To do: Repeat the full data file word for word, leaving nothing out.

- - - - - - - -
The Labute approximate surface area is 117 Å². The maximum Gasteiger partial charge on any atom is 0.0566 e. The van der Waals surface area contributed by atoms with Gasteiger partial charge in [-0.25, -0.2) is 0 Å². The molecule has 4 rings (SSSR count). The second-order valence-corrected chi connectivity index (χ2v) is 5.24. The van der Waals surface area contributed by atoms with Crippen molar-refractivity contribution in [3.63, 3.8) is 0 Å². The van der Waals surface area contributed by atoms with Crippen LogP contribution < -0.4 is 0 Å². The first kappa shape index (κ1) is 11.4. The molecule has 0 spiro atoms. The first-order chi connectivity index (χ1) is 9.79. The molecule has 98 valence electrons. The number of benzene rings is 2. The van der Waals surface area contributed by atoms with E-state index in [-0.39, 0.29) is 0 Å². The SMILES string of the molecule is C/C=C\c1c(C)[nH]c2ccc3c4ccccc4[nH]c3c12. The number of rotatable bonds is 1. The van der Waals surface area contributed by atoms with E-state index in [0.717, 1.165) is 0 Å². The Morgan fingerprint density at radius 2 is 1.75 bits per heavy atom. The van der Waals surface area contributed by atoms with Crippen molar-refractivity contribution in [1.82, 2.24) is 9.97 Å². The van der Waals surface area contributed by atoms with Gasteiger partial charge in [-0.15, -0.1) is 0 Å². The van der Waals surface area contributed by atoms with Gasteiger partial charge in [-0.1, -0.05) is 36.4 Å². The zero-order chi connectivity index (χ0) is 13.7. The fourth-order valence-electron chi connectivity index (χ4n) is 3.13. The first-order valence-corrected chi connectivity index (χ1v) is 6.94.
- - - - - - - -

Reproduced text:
The Labute approximate surface area is 117 Å². The maximum Gasteiger partial charge on any atom is 0.0566 e. The van der Waals surface area contributed by atoms with Gasteiger partial charge in [-0.25, -0.2) is 0 Å². The molecule has 4 rings (SSSR count). The second-order valence-corrected chi connectivity index (χ2v) is 5.24. The van der Waals surface area contributed by atoms with Crippen molar-refractivity contribution in [3.63, 3.8) is 0 Å². The van der Waals surface area contributed by atoms with Crippen LogP contribution < -0.4 is 0 Å². The first kappa shape index (κ1) is 11.4. The molecule has 0 spiro atoms. The first-order chi connectivity index (χ1) is 9.79. The molecule has 98 valence electrons. The number of benzene rings is 2. The van der Waals surface area contributed by atoms with E-state index in [-0.39, 0.29) is 0 Å². The SMILES string of the molecule is C/C=C\c1c(C)[nH]c2ccc3c4ccccc4[nH]c3c12. The number of rotatable bonds is 1. The van der Waals surface area contributed by atoms with E-state index in [0.717, 1.165) is 0 Å². The Morgan fingerprint density at radius 2 is 1.75 bits per heavy atom. The van der Waals surface area contributed by atoms with Crippen molar-refractivity contribution in [1.82, 2.24) is 9.97 Å². The van der Waals surface area contributed by atoms with Gasteiger partial charge in [-0.15, -0.1) is 0 Å². The van der Waals surface area contributed by atoms with Gasteiger partial charge in [-0.1, -0.05) is 36.4 Å². The zero-order chi connectivity index (χ0) is 13.7. The fourth-order valence-electron chi connectivity index (χ4n) is 3.13. The first-order valence-corrected chi connectivity index (χ1v) is 6.94.